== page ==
Senior architecture majors, Andriani Sugianto and Madysen Bellanca received first and second place respectively in the annual Student Design Awards Program, a competition held by the California Coalition for Adequate School Housing (CASH).
CASH is an organization focused on supporting construction and development in K-12 public schools throughout California. For the competition, students participating were asked to submit a design for a public education facility, complete with drawings and images, in addition to a written description of the project.
“For CASH, the competition promoted more interest in quality K-12 school design among the architects of the future,” said Caleb Walder, associate professor of architecture. “For the students, the competition was an opportunity for recognition and networking with prospective employers, along with cash prizes.”
To prepare for the competition, students produced a sophisticated design for a hypothetical proposal for an elementary school as a part of the advanced architecture course ARC410 Design Studio V.
Walder said that because the students created the designs for class, they were encouraged to submit them into the CASH competition.
“I think the overall experience of the course and the competition was beneficial for the students as it prepared them to enter the architectural profession,” Walder said. “The process of developing the projects focused on how to reduce the negative impacts of architecture on the natural environment while increasing its positive impacts on the health and well-being of people. The competition provided the students an opportunity to be recognized for their work in the course by a larger group of professionals which puts them in a good position to make connections and find work with notable architectural firms.”
Sugianto said she worked on her design project beyond her studio architecture course to prepare it for the CASH competition. When Sugianto received first place, she also received a $2,500 scholarship and an invitation to present her project to professional architects at a CASH conference this summer.
“I was motivated to enter by the desire to share my work for the glory of God, the recognition it could bring to CBU’s excellent architecture program and the financial aid this project would provide towards my graduate year of schooling,” Sugianto said. “I also knew there was no loss in just trying.”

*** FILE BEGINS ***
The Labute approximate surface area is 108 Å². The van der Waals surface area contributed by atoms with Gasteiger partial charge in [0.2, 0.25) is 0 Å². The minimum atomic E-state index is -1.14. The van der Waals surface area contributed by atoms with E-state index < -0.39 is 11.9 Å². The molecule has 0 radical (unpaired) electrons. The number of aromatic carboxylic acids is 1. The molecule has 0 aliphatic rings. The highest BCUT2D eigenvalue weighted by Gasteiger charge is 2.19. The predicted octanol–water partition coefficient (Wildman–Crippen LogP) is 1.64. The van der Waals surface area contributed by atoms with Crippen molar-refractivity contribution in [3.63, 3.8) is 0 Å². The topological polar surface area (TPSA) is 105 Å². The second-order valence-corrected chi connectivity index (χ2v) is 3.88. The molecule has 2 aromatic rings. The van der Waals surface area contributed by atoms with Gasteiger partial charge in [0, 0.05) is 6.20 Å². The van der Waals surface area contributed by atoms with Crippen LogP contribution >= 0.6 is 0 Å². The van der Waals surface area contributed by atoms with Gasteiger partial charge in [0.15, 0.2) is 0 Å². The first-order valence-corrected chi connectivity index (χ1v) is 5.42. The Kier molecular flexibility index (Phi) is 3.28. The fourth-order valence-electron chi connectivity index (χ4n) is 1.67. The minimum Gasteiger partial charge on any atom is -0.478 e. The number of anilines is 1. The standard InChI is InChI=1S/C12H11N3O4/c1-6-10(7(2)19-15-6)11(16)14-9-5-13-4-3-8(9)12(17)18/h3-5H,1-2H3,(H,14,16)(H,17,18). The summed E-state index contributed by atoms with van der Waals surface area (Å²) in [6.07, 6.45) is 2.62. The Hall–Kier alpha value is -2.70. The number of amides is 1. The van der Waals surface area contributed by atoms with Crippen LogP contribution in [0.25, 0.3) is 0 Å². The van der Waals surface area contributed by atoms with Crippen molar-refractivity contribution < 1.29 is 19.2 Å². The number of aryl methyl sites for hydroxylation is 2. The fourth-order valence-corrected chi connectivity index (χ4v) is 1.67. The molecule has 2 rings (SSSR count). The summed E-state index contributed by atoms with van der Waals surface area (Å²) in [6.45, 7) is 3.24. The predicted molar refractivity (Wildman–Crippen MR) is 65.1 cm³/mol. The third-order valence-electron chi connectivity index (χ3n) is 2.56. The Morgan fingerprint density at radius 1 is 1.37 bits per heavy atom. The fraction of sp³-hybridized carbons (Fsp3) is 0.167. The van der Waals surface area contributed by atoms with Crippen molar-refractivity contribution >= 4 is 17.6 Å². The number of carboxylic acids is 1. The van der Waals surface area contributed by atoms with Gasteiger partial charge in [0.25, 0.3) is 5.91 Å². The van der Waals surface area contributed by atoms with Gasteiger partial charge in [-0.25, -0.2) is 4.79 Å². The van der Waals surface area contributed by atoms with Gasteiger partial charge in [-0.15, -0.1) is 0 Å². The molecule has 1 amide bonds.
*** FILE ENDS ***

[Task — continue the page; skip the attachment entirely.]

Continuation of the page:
Sugianto said the project involved considering complex details including educational elements, ecology, water usage, economics, energy consumption, site conditions and sustainability.
Sugianto began her project by analyzing needs for primary education, and then she considered sustainability and found ways to incorporate both ideas.
“The stringent process required a lot of strength to maintain a diligent pace and dedication to work,” Sugianto said. “This strength undoubtedly came from the Lord. He also has taught me that when I am faithful to him in abiding in him and seeking him first, he blesses and provides. I gained a bountiful understanding of sustainability and its application hand-in-hand with the various systems within the architecture field such as mechanical, plumbing, electrical and lighting. I thoroughly enjoyed the process of this project and the knowledge I gained from it.”
Bellanca said she chose to submit her work for the CASH competition because she worked hard on her design throughout the architecture course.
When she won second place, she received a $1,500 scholarship. For her project, she focused on creating holistic designs that would encourage creativity in a learning environment.
“I created a school that is designed to push students to use their intuition to help them improve their learning experience,” Bellanca said.
“By using color and program relationship, students can navigate around the campus by using these wayfinding strategies. Students are challenged to think for themselves through architecture to help develop their creative brains,” Bellanca said. “This project allowed me to design with a sense of empathy and passion I have not had with other projects. This project showed me that architecture can be playful and functional.”